Abstract 1332: Fluid Shear Stress-Dependent Activation of the AMP-Activated Protein Kinase Attenuates Ras-Dependent Signaling by Inhibiting the Activity and Expression of the Hydroxy-Methylglutaryl Coenzyme A Reductase in Endothelial Cells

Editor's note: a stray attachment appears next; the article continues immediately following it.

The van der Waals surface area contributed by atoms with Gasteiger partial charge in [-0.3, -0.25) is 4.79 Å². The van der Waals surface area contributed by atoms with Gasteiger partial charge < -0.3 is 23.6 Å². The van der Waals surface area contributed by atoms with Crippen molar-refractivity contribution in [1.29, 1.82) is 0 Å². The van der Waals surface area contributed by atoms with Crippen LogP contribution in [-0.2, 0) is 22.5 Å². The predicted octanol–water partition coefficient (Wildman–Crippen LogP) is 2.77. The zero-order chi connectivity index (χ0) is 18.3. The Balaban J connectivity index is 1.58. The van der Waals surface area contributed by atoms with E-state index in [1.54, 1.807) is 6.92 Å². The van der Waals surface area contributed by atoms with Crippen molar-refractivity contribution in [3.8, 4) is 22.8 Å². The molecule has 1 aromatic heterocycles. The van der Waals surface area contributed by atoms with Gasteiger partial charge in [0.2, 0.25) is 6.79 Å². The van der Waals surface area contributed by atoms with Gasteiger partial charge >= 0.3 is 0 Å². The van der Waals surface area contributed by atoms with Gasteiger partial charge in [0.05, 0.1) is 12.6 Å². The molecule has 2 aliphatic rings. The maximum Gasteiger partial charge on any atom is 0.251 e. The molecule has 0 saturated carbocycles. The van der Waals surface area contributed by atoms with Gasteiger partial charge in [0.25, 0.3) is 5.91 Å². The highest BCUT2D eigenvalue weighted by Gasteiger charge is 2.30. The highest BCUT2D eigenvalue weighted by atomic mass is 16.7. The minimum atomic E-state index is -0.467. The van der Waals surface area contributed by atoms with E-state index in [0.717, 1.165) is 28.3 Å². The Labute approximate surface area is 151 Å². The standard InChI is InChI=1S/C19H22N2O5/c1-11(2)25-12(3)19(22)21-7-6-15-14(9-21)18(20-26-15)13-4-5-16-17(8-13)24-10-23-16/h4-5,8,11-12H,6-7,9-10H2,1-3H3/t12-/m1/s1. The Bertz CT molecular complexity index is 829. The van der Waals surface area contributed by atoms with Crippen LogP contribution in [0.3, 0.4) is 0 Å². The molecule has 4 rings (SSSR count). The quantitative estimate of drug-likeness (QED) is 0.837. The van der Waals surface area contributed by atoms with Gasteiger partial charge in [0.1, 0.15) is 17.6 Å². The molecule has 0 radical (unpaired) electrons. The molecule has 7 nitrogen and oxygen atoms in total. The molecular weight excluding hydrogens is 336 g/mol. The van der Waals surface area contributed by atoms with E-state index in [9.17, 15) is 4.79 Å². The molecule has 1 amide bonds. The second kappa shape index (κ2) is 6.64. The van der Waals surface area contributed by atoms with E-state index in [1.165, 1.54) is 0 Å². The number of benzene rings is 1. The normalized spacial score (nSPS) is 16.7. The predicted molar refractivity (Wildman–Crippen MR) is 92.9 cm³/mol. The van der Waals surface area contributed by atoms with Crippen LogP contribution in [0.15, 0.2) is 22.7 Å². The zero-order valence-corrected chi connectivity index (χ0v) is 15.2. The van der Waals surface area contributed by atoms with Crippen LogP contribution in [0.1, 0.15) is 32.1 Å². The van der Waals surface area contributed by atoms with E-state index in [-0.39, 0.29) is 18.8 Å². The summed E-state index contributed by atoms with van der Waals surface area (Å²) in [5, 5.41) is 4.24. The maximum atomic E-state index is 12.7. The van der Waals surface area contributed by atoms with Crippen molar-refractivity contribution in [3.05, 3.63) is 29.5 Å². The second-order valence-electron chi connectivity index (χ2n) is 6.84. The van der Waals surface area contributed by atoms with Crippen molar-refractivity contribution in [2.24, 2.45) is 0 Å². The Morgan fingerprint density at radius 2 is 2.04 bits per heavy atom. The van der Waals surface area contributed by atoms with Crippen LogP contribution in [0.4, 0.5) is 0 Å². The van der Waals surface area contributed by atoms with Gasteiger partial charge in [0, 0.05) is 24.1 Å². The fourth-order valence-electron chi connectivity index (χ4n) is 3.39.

The hydroxy-methylglutaryl coenzyme A reductase (HCR) is the rate-limiting enzyme for cholesterol synthesis and is phosphorylated and inactivated by the AMP-activated kinase (AMPK). As shear stress activates the AMPK in endothelial cells we determined whether it affects HCR activity and subsequent HCR-dependent signaling. HCR activity in microsomes isolated from cultured endothelial cells exposed to shear stress (12 dynes cm-2, 2 to 24 hours) or the AMPK activator AICAR, was significantly decreased compared to controls. Inhibition of the endothelial nitric oxide (NO) synthase (eNOS) with Nω-nitro L-arginine (300 μM) attenuated the shear stress-dependent activation of AMPK as well as the decrease in HCR activity. Exposure of endothelial cells to fluid shear stress also decreased the expression of HCR mRNA, an effect that was attenuated after inhibition of the eNOS as well as after inhibition of the guanylyl cyclase with NS2028, again indicating an NO-mediated mechanism. In femoral arteries from wild-type mice provided with a running wheel for voluntary exercise (3838±348 m/day for 7 days) HCR mRNA expression was decreased compared to sedentary mice. Moreover, in liver microsomes from eNOS knock-out mice HCR activity was significantly higher than in microsomes from wild-type mice, suggesting that NO plays a role in the regulation of HCR activity. As the pleiotropic effects of statins have been attributed to the inhibition of protein isoprenylation we compared the effects of shear stress and cerivastatin on endothelial cell activation by bradykinin. Fluid shear stress (18 hours) and cerivastatin (3 nM, 18 hours) both attenuated the bradykinin-induced activation of Ras as well as the phosphorylation and activation of ERK1/2. These data indicate that fluid shear stress regulates endothelial cell HCR activity and Ras-dependent signaling via short- and long-term mechanisms involving NO and the AMPK.